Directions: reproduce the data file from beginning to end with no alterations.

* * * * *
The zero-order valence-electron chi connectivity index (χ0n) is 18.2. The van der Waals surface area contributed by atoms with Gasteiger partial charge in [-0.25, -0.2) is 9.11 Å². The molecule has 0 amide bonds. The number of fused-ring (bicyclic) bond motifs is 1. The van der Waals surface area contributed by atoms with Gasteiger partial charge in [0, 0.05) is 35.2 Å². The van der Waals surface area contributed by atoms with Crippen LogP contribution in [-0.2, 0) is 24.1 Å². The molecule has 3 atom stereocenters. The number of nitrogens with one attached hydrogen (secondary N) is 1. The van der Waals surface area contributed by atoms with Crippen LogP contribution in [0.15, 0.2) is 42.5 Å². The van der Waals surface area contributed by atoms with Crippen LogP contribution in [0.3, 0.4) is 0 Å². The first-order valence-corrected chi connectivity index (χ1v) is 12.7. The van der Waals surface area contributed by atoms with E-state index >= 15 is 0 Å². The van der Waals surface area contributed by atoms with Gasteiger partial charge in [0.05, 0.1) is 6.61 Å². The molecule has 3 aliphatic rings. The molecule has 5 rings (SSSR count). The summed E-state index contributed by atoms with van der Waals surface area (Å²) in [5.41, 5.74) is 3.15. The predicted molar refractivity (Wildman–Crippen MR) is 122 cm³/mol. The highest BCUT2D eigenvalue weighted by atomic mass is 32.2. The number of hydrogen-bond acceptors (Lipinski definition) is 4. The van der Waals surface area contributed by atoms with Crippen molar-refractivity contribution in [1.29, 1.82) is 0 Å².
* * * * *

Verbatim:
The zero-order valence-electron chi connectivity index (χ0n) is 18.2. The van der Waals surface area contributed by atoms with Gasteiger partial charge in [-0.25, -0.2) is 9.11 Å². The molecule has 0 amide bonds. The number of fused-ring (bicyclic) bond motifs is 1. The van der Waals surface area contributed by atoms with Gasteiger partial charge in [0, 0.05) is 35.2 Å². The van der Waals surface area contributed by atoms with Crippen LogP contribution in [-0.2, 0) is 24.1 Å². The molecule has 3 atom stereocenters. The number of nitrogens with one attached hydrogen (secondary N) is 1. The van der Waals surface area contributed by atoms with Crippen LogP contribution in [0.15, 0.2) is 42.5 Å². The van der Waals surface area contributed by atoms with Crippen LogP contribution in [0.3, 0.4) is 0 Å². The first-order valence-corrected chi connectivity index (χ1v) is 12.7. The van der Waals surface area contributed by atoms with E-state index >= 15 is 0 Å². The van der Waals surface area contributed by atoms with Gasteiger partial charge in [0.05, 0.1) is 6.61 Å². The molecule has 3 aliphatic rings. The molecule has 5 rings (SSSR count). The summed E-state index contributed by atoms with van der Waals surface area (Å²) in [5.41, 5.74) is 3.15. The predicted molar refractivity (Wildman–Crippen MR) is 122 cm³/mol. The highest BCUT2D eigenvalue weighted by atomic mass is 32.2. The number of hydrogen-bond acceptors (Lipinski definition) is 4. The van der Waals surface area contributed by atoms with Crippen molar-refractivity contribution in [1.29, 1.82) is 0 Å².